The report highlights that certain universities and courses do not provide value. The majority of students envisage their degree providing a significant financial boost by the age of 29, but courses such as Creative Arts, Psychology and Social Care often do not deliver this. Similarly, certain universities as a whole provide no financial value. The Russell Group typically bucks this trend and offers good value for money, with one exception: The University of Glasgow.
Certain careers, such as a doctor or a lawyer, require you to go to university. Your degree is therefore valuable and opens up opportunities. However, for many young people, university has simply become a rite of passage. With degrees such as photography, baking technology and fashion pattern cutting (yes, that is a real degree) now appearing on some course lists, certain universities could easily be confused for a community centres.
There is the argument that university is about more than just the financial gain your degree provides. The diverse opportunities for personal growth are incredibly valuable. However, with most students taking out government loans to pay for their degree, the taxpayer is often footing the bill for this experience. Students who take degrees in non-academic subjects at universities outside the Russell Group often end up working in non-graduate roles and never pay back their loan in its entirety. This is detrimental for the individual, the government and taxpayers.
Young people pursuing practical or vocational careers should be directed towards diplomas and apprenticeships which provide more relevant training and experience. The government’s proposed crackdown warns that it could strip institutions of their university status: this could be beneficial, enabling a clearer divide between academic institutions and vocational institutions.
University should not be forced onto young people as something they have to go through, nor should it be seen as a rite of passage. Apprenticeships, diplomas and vocational training can provide as much life experience and, crucially, more real-world experience, than a traditional degree can.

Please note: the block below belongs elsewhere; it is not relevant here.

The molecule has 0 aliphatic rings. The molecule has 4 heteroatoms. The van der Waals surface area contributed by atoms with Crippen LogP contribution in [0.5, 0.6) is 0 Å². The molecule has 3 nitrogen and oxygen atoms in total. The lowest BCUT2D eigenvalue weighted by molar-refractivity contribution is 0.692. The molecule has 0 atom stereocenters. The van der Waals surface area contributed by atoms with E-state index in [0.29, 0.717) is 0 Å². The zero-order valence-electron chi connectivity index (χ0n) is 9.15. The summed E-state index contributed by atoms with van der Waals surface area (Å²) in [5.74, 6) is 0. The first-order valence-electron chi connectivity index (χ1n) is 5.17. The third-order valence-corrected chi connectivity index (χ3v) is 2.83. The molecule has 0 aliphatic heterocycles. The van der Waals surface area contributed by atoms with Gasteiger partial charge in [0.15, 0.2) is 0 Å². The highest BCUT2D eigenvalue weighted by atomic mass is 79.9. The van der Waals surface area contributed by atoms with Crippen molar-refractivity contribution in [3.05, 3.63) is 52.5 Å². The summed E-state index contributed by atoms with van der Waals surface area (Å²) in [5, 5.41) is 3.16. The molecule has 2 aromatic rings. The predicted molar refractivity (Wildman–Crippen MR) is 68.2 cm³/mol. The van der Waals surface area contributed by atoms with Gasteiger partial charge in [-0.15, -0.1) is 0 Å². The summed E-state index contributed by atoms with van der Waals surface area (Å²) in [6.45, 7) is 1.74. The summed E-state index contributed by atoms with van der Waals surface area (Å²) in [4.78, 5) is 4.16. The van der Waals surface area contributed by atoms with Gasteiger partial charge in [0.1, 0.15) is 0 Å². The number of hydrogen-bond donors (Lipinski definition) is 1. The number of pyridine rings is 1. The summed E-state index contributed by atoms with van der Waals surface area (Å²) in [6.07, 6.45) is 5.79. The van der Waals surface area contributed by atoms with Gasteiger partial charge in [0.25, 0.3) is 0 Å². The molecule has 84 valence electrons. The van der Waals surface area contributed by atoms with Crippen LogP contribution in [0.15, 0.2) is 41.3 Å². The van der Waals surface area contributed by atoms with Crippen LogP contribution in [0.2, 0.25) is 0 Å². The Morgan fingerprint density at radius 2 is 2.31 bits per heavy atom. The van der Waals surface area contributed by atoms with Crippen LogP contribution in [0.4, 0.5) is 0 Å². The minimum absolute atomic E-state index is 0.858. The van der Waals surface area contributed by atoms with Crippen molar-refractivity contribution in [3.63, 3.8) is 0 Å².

For the majority of jobs and careers out there, this is vital. People leaving university and being unable to find a job is a huge problem. If you have specific experience in your chosen field and the direct skills needed (as provided by a diploma or vocational training), then you are more likely to be able to get a job. Similarly, apprenticeships are a fantastic way of providing a certain amount of security while training. You get paid rather than paying and, if you do well, you may well have a job waiting for you at the end. This cannot be said of universities.
A large problem with the education system in this country is that it often does not meet the skills need of our modern world. Traditional jobs such as dentist or engineer have an established route, however in the age of technology with the Fourth Industrial Revolution on the horizon, more and more new kinds of jobs are being created for which there is currently insufficient training.
These jobs are more practical than academic and so a university often does not cater well to them as while degrees may show academic ability, specific training will still be required. On-the-job training with specific and modern qualifications must be prioritised in these areas and government funding should be directed to this form of education, otherwise the UK risks falling behind other technologically advanced countries. The government no longer having to foot the bill for financially unrewarding degrees would certainly be one way of re-directing funding.
University should be an academic institution. The ‘crackdown’ on degrees should filter out unworthy courses and universities and ensure that young people are not being mis-sold degrees at £9250 a year when another route would serve them best. A one-size fits all approach simply does not work.